“The one thing I was disappointed in early in the (KSU) game is when some tings stared to happen and our kids dropped their heads a little bit,” Gibson said. “Let’s just do make another play. That was the message when we threw the pick before halftime, and I said just strain as hard as you can strain and let’s go make a play. Did we give up some stuff? Yeah, we did. But the button line is points? We gave up 16 points. Where we are right now from where we were a year ago? Who knows what the score could have been?
“They play hard and they are gritty and they are nasty and they play hard,” Gibson added. “Two goal line stands? Both are the two yard line? I haven’t been around too many of those. That’s hard to do. I’m happy with where we are at. Would I like to be sitting here 11-0? Oh, yeah. Have we played bad at times? Yeah. But where we are at right now, I can’t say enough about those kids. I love coaching them, love everything about them.”
This is arguably the biggest late regular season game for a Mountaineer team flirting with .500 in quite a while. One would likely have to go back to 2000 and Hall of Fame head coach Don Nehlen’s last career home contest against East Carolina for such a key catalyst for end-of-season satisfaction between a pair of teams who have combined for anything resembling eight wins and 13 losses. Because it reads here this game has more pure team importance with less national implication than even the Kansas finale in 2012. Sure, the 2011 regular season ending was key to a BCS game; the 2007 ending was key to the national title game. Those are givens. But when one talks program importance against what is viewed largely as a throwaway game, both nationally and within the conference, this Iowa State clash is paramount for West Virginia. It could, after all, well make or break the bowl game effort, which could make or break the entire offseason. Perhaps, to paraphrase British Prime Minister Winston Churchill, never has so much relied on so little.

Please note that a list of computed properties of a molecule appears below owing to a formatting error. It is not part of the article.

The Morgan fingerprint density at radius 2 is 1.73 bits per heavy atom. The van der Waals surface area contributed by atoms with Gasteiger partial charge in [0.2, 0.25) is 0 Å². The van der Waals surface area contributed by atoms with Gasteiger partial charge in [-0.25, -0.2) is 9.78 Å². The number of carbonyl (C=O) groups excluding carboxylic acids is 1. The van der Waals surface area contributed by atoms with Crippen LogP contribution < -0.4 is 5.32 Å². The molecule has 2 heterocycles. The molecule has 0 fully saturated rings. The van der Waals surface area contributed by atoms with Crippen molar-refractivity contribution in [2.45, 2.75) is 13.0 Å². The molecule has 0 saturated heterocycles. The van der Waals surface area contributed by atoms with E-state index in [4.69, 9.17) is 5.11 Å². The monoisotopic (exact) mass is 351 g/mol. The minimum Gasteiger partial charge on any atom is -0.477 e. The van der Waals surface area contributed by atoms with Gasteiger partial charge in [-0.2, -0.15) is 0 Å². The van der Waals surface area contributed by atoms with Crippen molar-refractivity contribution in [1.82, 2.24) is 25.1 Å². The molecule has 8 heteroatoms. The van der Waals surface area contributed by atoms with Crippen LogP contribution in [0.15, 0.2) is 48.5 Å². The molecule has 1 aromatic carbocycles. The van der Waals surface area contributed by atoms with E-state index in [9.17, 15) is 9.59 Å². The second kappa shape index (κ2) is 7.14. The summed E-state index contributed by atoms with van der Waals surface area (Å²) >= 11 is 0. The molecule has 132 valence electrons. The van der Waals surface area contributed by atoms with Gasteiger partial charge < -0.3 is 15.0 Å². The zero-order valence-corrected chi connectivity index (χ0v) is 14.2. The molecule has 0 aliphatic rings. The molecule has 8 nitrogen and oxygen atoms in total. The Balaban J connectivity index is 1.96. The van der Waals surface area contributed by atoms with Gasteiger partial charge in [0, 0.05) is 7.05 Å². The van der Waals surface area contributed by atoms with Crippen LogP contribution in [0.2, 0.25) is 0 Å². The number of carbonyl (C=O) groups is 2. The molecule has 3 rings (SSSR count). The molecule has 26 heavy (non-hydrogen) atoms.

“I think there is a lot of pressure (on the Iowa State outcome). We are out here to win games, and obviously a lot of people are affected if we win or lose,” WVU center Tyler Orlosky said. “Big 12, we haven’t been over .500. That’s bit, and finishing the season above .500 is big, too. It’s very important we get a win. People can say what they want, say that it’s Iowa State, but our season up until now depends upon this Iowa State game. If we win we have a lot of momentum going into the bowl. If we lose the game, that’s a lot to take. Four straight losses would be detrimental to our team.”